Another unexpected but positive turn was meeting the father of her two children in the military. Her son, Jaylen Hodges, 13, is “a wizard” with animals and science, and daughter, Jayla Hodges, ten, is also highly intelligent and interested in the arts.
Hodges said at times military life can be difficult for her and her children, particularly when they are separated due to deployment or being stationed in another country. Over her career, she has had deployments and assignments to Kansas, Las Vegas, North Carolina, Arkansas, Pakistan, Iraq, Kyrgyzstan, Qatar, Afghanistan, Germany, and South Korea where she is currently stationed.
“Without a doubt, as a mother, it has been challenging to be away from my children for months at a time, or in some cases over a year. Technology has assisted in easing that burden, but navigating time differences in an effort to communicate on a consistent basis is an ongoing challenge.”
The children’s father is a contractor in Kuwait and cannot assist, so when she is deployed or has remote assignments where family is not permitted, her relatives step in. They either stay with her sister, Nneka Green, in Virginia or in Trinidad with her family. And when stationed in the US, or whenever family is allowed, they moved with her.
“Everything that I do, I do for my kids. At the end of the day I know I’m doing this, making sacrifices, for their best interest and it has and will continue to benefit them.” They have had many opportunities many children have not. They have travelled and been educated in other countries, attended the best schools, and experienced many different cultures.
“I am extremely blessed and extremely grateful to have the type of family support that I do. It’s not often that a military member’s mother retires to support you when you have your first child, leaves their home country and flies to a different country to spend up to six months at a time every time their child needs support. And my mother has done that for me throughout my entire career.”
Hodges’s records went to the Air Force board in January; she was selected for the position of SMSgt on March 16. She has no intention of transferring from the enlisted corps to being an officer because she has a passion for people and prefers to deal with them in a more “hands on” capacity.
“While I have to say I am filled with nothing but utter admiration and respect for our senior leaders and policy makers, my strength lies within my abilities to train, mentor, motivate and develop our airmen. As an enlisted leader I have the ability to directly contribute to the growth of the younger airmen regardless of their career field.”
She said the Air Force provides her with the space and resources to develop and uplift airmen and help them reach their full potential while cultivating essential resiliency skills.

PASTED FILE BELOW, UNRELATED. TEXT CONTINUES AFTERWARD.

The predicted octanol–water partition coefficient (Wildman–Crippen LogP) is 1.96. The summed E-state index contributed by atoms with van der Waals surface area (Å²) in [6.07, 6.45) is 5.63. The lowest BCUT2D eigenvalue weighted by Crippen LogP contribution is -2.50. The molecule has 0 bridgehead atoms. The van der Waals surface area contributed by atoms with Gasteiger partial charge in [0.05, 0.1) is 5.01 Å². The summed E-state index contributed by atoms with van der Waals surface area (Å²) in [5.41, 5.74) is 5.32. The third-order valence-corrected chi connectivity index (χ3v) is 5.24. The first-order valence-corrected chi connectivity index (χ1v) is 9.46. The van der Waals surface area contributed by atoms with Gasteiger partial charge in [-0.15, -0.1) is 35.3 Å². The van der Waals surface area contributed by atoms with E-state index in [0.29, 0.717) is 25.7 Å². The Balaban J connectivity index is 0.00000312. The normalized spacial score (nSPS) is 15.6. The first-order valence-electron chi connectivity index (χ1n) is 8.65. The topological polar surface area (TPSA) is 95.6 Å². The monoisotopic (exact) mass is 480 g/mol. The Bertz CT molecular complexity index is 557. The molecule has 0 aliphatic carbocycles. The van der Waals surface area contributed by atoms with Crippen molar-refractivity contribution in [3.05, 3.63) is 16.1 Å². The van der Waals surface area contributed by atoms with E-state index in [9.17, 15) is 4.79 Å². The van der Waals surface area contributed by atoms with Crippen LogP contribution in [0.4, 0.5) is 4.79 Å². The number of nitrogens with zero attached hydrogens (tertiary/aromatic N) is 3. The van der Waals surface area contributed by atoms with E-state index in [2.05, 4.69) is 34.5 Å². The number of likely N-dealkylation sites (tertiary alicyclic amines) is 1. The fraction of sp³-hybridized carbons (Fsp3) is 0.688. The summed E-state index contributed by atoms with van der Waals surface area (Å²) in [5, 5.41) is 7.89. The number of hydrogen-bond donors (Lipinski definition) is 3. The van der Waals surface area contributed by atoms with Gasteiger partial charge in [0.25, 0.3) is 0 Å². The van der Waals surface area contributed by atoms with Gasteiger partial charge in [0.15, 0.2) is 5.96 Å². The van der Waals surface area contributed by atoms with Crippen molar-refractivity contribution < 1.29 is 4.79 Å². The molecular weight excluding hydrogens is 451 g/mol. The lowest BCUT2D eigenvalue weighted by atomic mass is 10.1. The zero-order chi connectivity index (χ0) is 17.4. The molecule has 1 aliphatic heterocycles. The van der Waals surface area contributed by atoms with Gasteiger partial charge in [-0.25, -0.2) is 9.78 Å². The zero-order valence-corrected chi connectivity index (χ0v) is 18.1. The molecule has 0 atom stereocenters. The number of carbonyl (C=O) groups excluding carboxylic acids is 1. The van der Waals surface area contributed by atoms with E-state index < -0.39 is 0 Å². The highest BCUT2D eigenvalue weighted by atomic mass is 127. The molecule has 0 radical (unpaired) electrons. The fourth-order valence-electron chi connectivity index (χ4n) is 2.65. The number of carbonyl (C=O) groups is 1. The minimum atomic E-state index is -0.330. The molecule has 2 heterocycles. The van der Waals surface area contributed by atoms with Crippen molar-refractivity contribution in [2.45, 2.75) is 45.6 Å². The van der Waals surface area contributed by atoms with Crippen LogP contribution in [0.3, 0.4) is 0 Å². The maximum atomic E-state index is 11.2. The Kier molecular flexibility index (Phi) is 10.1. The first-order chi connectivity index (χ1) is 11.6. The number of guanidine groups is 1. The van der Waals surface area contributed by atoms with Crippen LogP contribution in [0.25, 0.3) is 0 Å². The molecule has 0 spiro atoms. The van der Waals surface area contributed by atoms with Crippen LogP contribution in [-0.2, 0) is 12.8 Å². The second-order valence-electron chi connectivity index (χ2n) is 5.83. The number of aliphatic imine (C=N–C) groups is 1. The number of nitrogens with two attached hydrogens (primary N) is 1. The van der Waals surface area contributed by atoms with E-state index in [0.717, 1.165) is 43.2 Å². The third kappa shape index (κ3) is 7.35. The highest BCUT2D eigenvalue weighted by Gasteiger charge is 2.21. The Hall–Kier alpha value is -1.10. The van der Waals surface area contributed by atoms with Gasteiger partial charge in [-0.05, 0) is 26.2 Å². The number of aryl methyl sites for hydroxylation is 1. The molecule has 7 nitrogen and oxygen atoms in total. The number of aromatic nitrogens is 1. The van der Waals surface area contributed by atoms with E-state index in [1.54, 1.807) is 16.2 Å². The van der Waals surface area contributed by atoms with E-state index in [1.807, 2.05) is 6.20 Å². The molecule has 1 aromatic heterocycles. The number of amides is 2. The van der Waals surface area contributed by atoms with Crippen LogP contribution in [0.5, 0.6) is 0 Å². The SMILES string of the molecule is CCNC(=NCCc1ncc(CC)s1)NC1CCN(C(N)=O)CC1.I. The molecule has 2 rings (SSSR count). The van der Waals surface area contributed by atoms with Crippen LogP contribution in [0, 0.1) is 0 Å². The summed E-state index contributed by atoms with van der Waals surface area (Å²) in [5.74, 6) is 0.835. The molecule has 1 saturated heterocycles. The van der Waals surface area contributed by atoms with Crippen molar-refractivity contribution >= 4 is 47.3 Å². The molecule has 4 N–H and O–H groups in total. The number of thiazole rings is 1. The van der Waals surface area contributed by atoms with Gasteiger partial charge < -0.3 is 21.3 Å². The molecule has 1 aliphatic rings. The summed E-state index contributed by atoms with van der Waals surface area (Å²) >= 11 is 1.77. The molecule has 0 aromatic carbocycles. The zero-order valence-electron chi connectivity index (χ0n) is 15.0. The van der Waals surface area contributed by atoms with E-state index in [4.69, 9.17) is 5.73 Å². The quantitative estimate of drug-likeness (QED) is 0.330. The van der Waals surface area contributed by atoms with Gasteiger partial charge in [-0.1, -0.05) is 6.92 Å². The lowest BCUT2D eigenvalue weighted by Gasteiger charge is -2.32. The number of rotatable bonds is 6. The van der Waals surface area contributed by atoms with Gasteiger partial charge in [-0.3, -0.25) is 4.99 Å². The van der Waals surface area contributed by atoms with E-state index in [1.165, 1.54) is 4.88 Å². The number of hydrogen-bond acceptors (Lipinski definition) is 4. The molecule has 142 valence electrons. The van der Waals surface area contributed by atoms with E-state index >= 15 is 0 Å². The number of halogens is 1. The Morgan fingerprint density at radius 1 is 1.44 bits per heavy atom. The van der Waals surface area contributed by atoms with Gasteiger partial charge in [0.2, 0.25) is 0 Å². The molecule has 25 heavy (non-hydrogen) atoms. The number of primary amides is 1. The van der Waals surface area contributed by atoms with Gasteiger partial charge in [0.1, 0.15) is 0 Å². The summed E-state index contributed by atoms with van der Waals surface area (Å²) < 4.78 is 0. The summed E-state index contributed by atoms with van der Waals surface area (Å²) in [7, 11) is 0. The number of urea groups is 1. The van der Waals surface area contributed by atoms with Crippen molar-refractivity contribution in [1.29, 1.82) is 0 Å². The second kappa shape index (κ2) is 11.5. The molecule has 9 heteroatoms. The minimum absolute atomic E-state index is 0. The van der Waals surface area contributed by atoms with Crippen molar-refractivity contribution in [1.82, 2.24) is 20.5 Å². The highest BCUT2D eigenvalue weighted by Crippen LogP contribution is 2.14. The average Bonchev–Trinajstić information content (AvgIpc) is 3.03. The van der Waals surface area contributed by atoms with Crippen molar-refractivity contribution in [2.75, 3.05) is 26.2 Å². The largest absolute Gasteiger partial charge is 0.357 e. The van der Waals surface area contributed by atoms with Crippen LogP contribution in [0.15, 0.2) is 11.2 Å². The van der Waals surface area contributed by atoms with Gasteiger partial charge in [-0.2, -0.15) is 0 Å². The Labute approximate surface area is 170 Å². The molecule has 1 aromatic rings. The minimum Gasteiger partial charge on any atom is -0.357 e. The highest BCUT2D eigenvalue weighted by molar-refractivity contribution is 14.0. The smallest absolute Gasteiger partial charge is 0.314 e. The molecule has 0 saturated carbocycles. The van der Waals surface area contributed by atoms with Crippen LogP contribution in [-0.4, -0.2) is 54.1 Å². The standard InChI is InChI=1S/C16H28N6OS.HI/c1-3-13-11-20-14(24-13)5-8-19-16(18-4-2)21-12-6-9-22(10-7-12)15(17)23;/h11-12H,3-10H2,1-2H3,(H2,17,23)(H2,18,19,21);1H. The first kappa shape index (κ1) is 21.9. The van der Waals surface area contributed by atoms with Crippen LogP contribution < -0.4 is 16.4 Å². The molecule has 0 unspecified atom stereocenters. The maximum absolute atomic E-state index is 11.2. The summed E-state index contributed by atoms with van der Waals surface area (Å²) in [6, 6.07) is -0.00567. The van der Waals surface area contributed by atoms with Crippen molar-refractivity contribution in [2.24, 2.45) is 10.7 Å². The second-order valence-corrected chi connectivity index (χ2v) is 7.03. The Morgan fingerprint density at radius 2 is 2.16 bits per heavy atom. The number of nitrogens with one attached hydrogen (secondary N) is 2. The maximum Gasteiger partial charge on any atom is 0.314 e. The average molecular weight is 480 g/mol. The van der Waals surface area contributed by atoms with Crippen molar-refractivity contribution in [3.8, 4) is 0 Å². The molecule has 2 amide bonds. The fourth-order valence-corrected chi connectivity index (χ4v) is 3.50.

“That brings me tremendous joy and satisfaction. The fact that I am able to work with people from varied backgrounds and cultures as well as different agencies and organisations has enlightened my experiences and broadened my perspective on team dynamics and team building.”
She is a wing inspections team member, master resilience trainer, and diversity and inclusion facilitator for the wing, helping to promote, educate and ensure a culture of respect and dignity throughout the organisation.
She is also a sustainment services flight superintendent who oversees the logistics and day-to-to operations of three dining facilities, two hotels, a post office and a state-of-the-art fitness facility. This has allowed her to pursue her interest in business, as the position allows her the freedom to be creative and expressive while providing products and services which satisfy consumer needs and enhance overall purchasing power.
“Additionally, nothing excites me more than analysing, solving problems and seeing a process successfully completed from start to finish. And multiple leadership and management courses have been afforded to me as a benefit of being a member of the US Air Force.”
Hodges would love to be a United Nations ambassador when she retires. She also intends to continue working in her community, developing young people, while being an active Hilarian alumni supporting Old Hilarian Association endeavours and projects.
“It is important for us all to recognise no matter where folks may come from, or what they might look like, their value is immeasurable, and we were all created for a higher purpose. So never judge a book by its cover, but rather strive to see how someone’s gifts and talents can be utilised for the greater good. This will require that we aspire to see beyond the surface or beyond that exterior layer.
“Additionally, keep faith in whatever you believe, for anything is possible with hard work, dedication, and perseverance. Dare yourself to see each obstacle as an opportunity to grow in that moment for what is yet to come. Essentially, learn to embrace all forms of adversity. Lastly, be fearless in the pursuit of that which sets your soul on fire and unapologetically, spread your wings and fly!”